The article below, which includes comments from U-M Professor and Graham Institute Director Don Scavia, was published in multiple newspapers across the United States, including The Chicago Tribune, the Miami Herald, and several others.
Great Lakes water levels are rebounding after a decade-long slump that hammered the maritime industry and even fed conspiracy theories about plots to drain the inland seas that make up nearly one-fifth of the world's fresh surface water.
The three biggest lakes — Superior, Huron and Michigan — have risen steadily since fall 2007, when for a couple of months Superior's levels were the lowest on record and the others nearly so. Erie, shallowest of the lakes, actually exceeded its long-term average in June. So did Lake Ontario, although its level is determined more by artificial structures than nature.
The lakes follow cycles, rising and falling over time. Scientists say it's a natural process with environmental benefits, such as replenishing coastal wetlands. But extreme ups or downs can wreak havoc for people.
During the mid-1980s, levels got so high that houses, businesses and even sections of roads were swept away along Lake Michigan's southeastern shoreline.
Then a sudden, deep drop-off began in the late 1990s. Cargo ships were forced to substantially lighten their loads. Marina operators were unable to lease slips. Dredging to deepen boat passageways released pollutants that had been buried for years under layers of sediment.
While some waterfront property owners rejoiced over wider beaches, others griped as vegetation — sometimes unsightly and smelly — sprang up.
Scientists attribute the rebound primarily to wetter, colder weather the past couple of years. But if grim computer modeling proves accurate, global warming will cause the lakes to recede up to 3 feet this century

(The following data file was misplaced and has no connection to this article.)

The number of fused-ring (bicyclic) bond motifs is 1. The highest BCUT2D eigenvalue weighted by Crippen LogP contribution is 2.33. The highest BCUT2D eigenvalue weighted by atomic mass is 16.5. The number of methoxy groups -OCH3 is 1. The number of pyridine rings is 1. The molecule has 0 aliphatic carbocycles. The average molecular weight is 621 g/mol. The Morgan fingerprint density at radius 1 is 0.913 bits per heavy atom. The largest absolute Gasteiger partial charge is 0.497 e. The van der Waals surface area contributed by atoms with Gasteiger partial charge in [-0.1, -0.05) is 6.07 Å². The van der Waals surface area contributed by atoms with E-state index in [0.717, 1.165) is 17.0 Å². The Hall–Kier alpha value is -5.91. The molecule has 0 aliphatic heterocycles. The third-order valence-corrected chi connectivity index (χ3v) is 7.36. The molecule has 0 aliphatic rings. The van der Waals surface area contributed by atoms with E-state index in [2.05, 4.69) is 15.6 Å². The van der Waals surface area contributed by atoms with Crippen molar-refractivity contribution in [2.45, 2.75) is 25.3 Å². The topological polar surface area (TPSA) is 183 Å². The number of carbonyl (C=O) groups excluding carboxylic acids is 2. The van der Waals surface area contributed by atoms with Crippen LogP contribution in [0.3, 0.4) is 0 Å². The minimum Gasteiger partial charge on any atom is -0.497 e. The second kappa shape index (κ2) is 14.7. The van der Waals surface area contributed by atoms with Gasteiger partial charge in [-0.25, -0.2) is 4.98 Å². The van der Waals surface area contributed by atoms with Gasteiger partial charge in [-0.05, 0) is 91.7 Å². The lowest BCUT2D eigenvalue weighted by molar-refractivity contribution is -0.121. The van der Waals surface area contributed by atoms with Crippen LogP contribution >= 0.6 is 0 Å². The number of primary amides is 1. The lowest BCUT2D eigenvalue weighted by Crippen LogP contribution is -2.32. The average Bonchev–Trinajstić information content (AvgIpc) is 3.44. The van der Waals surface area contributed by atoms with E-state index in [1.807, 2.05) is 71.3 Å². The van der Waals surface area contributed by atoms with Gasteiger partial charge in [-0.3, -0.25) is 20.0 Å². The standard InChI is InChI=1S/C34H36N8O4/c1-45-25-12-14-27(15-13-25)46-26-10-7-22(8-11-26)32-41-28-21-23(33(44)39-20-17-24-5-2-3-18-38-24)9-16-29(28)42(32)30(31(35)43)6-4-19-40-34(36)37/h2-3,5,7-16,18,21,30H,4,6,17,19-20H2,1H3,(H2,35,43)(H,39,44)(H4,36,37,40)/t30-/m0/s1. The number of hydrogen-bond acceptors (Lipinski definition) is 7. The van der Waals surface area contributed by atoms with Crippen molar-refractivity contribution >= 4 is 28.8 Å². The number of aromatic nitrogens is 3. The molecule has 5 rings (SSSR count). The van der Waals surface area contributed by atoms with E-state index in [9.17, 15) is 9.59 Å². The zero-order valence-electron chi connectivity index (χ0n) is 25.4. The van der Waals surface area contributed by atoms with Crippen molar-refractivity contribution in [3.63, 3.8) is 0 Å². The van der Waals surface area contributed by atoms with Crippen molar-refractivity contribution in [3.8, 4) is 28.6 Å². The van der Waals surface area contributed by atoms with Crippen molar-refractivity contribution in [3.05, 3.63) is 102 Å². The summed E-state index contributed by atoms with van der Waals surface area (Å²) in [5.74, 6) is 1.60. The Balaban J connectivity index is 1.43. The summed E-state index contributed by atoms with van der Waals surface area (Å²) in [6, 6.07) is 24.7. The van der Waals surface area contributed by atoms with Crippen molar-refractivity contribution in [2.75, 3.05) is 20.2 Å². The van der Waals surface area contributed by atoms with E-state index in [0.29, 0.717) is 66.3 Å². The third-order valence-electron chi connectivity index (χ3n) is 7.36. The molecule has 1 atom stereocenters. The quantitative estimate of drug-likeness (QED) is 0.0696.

"Climate projections say the lakes will go up and down around a decreasing average," said Don Scavia, director of the University of Michigan's Graham Sustainability Institute. "The lows will be lower than in the past and the highs will be lower than in the past."
Records extending to the mid-1800s document a series of larger rises and dips at roughly 30-year intervals, said Craig Stow, a scientist with the National Oceanic and Atmospheric Administration's Great Lakes Environmental Research Laboratory in Ann Arbor.
So the drop in the 1990s wasn't unexpected, but its suddenness and severity caught many off guard. Drought and warming temperatures didn't help as winter ice caps, crucial for limiting evaporation, formed in ever smaller areas.
Since fall 2007, rain and snow have picked up and winters have been colder. The lakes had substantial ice cover during the 2008-09 winter, meteorologists say.
At the end of June, Huron and Michigan — which hydrologically are one lake — were 10 inches higher than the previous year. Erie had risen 5 inches, Superior was near the same level and Ontario was an inch lower. Ontario and Erie were 5 inches above their long-term averages, while the others were within 6 inches of theirs.
When levels were plummeting, some lakeside residents muttered darkly about secret deals to pipe water to the parched Sun Belt. Some controversy still persists.
A Canadian group representing homeowners on Lake Huron's Georgian Bay contends navigational dredging and mining have lowered Huron-Michigan by increasing outflow to Lake Erie. They want structures to stem the tide, but a U.S.-Canadian advisory panel determined it wasn't needed.
Jim Te Selle of Cedarburg, Wis., president of a Lake Michigan shoreline property owners group, is reluctant to tinker further with the lakes, even though they're already regulated to some extent by hydropower dams and locks.
He remembers the high-water days of the 1980s, when the lake lapped right to his front porch.
"The truth is that we have no idea what the lakes are going to do," Te Selle said. "It's better for Mother Nature to be left alone to do her thing."